Parris Glendening was a born-again virgin on the issue of gambling. Glendening, as executive of Prince George’s County, presided over the largest gambling operation in the state at the time with a weekly free-for-all called “casino nights” which were operated by fire companies and the sheriff’s office. Later, as governor, Glendening abolished the practice because corruption was rampant. As governor, Glendening cut a secret deal with Baltimore Mayor Kurt Schmoke to legalize slot machine gambling. When Schmoke went public with the agreement to hold Glendening to his word, Glendening denied there ever was a deal and became a crusading moralist against gambling, the Elmer Gantry of the anti-slots lobby.
The slot machine issue was revived by Republican Gov. Robert L. Ehrlich Jr. who was unable to advance the program because of resistance from the Democratic General Assembly, more to the point, the House of Delegates and its speaker Del. Michael Busch (D). But the impasse was broken under Gov. Martin O’Malley (D) through an agreement to send the issue directly to the voters. The rest, as they say, is history.
The Baltimore gambling franchise is yet to be awarded. If it is granted to Caesars, as expected, it’ll be a homecoming of sorts. The original Caesars Palace, in Las Vegas, was founded by Baltimorean Nathan (Natie) Jacobson who got the idea for Caesars Palace after traveling to Las Vegas on a junket. He persuaded investors such as Irv Kovens and Milton (Tubby) Schwartz, and other Baltimoreans, to join him in the venture. Jacobson eventually lost Caesars and moved on to Lake Tahoe where he angered environmentalists by bulldozing pristine forest area on the North Shore to build Kings Castle. Most casinos at Lake Tahoe are on the honky-tonk South Shore.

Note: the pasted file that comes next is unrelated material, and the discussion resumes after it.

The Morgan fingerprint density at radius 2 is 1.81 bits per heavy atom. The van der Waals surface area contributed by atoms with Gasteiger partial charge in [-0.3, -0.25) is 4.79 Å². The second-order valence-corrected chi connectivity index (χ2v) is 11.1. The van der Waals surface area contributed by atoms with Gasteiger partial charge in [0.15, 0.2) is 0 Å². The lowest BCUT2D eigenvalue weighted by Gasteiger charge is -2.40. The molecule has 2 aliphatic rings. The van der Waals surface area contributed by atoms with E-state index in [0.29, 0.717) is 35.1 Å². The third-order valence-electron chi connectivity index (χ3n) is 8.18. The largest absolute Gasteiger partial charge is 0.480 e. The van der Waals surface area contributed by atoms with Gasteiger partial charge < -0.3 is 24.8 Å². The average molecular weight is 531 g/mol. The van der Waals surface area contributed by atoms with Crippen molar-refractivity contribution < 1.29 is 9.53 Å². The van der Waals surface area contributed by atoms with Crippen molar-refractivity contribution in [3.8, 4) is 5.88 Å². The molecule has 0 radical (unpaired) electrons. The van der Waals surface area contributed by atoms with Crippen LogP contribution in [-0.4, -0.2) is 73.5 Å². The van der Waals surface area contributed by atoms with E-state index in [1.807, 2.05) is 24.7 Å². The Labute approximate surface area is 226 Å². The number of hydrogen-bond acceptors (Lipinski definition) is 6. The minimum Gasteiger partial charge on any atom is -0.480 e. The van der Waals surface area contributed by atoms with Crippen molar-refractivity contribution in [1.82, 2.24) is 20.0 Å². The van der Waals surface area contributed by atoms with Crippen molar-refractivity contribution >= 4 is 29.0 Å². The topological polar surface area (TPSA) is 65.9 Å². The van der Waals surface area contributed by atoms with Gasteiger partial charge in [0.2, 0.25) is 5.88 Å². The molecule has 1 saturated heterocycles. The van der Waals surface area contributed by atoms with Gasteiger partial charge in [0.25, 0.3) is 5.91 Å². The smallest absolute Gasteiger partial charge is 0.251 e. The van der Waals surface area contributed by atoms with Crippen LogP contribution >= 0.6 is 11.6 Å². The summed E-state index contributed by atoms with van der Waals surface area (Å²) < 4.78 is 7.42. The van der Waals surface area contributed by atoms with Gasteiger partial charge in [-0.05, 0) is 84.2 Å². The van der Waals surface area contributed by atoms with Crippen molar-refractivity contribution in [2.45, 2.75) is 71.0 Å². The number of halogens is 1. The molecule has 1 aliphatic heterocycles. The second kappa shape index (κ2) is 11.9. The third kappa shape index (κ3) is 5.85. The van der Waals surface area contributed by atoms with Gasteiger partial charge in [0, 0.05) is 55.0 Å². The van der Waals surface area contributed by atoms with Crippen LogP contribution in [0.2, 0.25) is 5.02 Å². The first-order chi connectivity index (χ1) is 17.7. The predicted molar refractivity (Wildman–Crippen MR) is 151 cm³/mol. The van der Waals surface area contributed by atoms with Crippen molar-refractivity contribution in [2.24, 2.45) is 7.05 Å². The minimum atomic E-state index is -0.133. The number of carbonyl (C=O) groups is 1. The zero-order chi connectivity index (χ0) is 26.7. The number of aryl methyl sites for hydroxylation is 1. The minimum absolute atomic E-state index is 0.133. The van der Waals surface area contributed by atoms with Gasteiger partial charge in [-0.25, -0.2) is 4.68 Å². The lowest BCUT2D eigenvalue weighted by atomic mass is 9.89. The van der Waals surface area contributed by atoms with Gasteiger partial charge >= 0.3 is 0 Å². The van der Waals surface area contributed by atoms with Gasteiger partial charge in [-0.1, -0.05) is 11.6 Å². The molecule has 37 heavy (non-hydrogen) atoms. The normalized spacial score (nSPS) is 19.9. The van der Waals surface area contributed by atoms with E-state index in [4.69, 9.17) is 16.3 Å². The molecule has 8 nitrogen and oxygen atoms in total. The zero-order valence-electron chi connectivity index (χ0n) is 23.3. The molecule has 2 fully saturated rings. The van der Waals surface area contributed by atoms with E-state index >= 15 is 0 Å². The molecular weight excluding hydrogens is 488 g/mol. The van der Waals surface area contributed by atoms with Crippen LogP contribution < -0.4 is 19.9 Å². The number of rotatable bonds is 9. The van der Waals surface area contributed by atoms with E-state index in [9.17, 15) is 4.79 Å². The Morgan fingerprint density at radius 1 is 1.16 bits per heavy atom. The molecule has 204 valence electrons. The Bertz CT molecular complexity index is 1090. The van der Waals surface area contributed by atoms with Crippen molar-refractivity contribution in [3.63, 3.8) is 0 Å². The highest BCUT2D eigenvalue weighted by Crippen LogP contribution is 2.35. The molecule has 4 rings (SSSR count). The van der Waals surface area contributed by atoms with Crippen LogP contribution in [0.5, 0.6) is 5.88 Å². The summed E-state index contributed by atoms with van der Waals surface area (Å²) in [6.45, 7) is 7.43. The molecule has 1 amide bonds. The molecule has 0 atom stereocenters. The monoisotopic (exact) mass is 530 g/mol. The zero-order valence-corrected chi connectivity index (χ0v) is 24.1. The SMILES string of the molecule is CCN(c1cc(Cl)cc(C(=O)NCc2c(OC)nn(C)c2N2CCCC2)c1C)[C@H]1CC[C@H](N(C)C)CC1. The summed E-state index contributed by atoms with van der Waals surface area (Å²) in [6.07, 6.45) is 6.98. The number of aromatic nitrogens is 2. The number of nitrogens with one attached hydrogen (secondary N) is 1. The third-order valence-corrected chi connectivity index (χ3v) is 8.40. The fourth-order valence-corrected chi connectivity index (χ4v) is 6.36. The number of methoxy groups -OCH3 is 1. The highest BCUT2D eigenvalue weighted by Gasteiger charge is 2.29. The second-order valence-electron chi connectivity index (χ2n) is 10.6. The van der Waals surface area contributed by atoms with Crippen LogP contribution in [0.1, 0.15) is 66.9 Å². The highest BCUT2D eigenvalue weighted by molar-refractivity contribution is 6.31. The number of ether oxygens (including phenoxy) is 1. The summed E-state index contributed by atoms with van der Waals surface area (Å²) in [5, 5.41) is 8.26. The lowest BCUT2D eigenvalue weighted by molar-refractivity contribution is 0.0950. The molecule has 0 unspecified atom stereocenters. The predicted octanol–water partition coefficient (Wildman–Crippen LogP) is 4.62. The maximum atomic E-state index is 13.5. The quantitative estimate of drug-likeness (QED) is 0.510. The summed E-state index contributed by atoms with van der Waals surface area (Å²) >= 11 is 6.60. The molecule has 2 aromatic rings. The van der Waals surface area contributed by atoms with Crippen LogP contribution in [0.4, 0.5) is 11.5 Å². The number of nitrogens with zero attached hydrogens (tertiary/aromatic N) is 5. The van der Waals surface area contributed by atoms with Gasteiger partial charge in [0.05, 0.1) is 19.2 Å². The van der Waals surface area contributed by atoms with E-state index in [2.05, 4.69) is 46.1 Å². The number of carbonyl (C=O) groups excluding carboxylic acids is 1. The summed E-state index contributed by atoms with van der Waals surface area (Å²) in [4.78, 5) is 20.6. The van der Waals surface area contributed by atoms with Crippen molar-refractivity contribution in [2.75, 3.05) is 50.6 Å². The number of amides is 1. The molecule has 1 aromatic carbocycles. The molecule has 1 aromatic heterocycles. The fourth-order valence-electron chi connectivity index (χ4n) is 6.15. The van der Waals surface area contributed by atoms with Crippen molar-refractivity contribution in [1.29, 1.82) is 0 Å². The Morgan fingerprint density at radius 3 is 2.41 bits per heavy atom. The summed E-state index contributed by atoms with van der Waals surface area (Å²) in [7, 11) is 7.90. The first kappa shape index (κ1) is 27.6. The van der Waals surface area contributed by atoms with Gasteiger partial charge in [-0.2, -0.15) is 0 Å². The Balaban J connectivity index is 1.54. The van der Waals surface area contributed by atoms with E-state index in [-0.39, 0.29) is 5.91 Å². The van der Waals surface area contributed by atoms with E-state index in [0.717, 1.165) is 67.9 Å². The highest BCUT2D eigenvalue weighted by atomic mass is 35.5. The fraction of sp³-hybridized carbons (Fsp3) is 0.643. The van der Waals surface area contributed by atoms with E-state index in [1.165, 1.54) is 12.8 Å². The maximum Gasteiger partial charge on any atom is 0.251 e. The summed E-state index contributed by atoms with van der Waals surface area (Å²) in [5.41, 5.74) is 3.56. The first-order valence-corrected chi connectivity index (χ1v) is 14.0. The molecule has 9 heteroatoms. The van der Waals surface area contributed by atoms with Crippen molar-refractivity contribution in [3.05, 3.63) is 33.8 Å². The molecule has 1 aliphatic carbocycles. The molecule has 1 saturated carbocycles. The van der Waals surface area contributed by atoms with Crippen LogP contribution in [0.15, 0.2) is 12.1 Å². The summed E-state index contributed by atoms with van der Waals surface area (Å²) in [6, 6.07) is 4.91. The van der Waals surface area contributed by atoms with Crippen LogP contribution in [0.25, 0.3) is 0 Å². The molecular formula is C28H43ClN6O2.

The sixth casino under consideration would be built at National Harbor by developer Milton Peterson, of the Peterson Companies, headquartered in Fairfax, VA. Peterson’s original developer-partner, Tennessee-based Gaylord Enterprises, built the massive hotel at National Harbor, but as an evangelical Christian has been opposed to gambling.
Nothing comes between good friends like good money. Within days after a working group was appointed to consider expanding the state’s gambling franchise to National Harbor, Gaylord Enterprises announced that it was selling off its hotel brand to Marriott, of Bethesda, MD. The casino location at National Harbor is being actively pushed by Senate President Thomas V. Mike Miller (D) and Prince George’s County Executive Rushern Baker (D). Baker says he opposes gambling but favors the casino as a revenue raiser. If Hume were alive today, he’d probably say, what goes around comes around, especially when it involves money. Everybody has a hand out.